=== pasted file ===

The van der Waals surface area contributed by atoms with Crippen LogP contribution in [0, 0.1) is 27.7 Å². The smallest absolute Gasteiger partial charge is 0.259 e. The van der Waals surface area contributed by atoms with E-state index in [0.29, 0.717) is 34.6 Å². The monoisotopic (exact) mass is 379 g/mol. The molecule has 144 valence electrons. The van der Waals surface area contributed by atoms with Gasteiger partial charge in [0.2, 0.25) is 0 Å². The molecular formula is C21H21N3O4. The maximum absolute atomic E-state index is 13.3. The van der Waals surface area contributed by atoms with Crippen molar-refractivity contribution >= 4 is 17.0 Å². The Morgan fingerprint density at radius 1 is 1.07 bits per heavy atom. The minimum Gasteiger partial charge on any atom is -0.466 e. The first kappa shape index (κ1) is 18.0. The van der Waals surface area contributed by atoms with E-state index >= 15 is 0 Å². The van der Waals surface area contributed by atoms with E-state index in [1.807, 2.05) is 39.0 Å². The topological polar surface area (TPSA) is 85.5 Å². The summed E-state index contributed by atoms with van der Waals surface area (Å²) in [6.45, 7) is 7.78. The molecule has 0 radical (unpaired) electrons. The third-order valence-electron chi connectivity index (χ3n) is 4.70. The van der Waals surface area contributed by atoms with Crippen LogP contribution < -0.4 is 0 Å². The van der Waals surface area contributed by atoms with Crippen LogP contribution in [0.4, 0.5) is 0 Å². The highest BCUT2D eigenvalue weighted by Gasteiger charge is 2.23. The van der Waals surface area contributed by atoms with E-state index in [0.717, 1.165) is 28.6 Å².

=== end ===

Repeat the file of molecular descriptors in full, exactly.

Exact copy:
The van der Waals surface area contributed by atoms with Crippen LogP contribution in [0, 0.1) is 27.7 Å². The smallest absolute Gasteiger partial charge is 0.259 e. The van der Waals surface area contributed by atoms with E-state index in [0.29, 0.717) is 34.6 Å². The monoisotopic (exact) mass is 379 g/mol. The molecule has 144 valence electrons. The van der Waals surface area contributed by atoms with Gasteiger partial charge in [0.2, 0.25) is 0 Å². The molecular formula is C21H21N3O4. The maximum absolute atomic E-state index is 13.3. The van der Waals surface area contributed by atoms with Crippen molar-refractivity contribution >= 4 is 17.0 Å². The Morgan fingerprint density at radius 1 is 1.07 bits per heavy atom. The minimum Gasteiger partial charge on any atom is -0.466 e. The first kappa shape index (κ1) is 18.0. The van der Waals surface area contributed by atoms with E-state index >= 15 is 0 Å². The van der Waals surface area contributed by atoms with E-state index in [1.807, 2.05) is 39.0 Å². The topological polar surface area (TPSA) is 85.5 Å². The summed E-state index contributed by atoms with van der Waals surface area (Å²) in [6.45, 7) is 7.78. The molecule has 0 radical (unpaired) electrons. The third-order valence-electron chi connectivity index (χ3n) is 4.70. The van der Waals surface area contributed by atoms with Crippen LogP contribution < -0.4 is 0 Å². The van der Waals surface area contributed by atoms with Crippen LogP contribution in [0.4, 0.5) is 0 Å². The highest BCUT2D eigenvalue weighted by Gasteiger charge is 2.23. The van der Waals surface area contributed by atoms with E-state index in [0.717, 1.165) is 28.6 Å².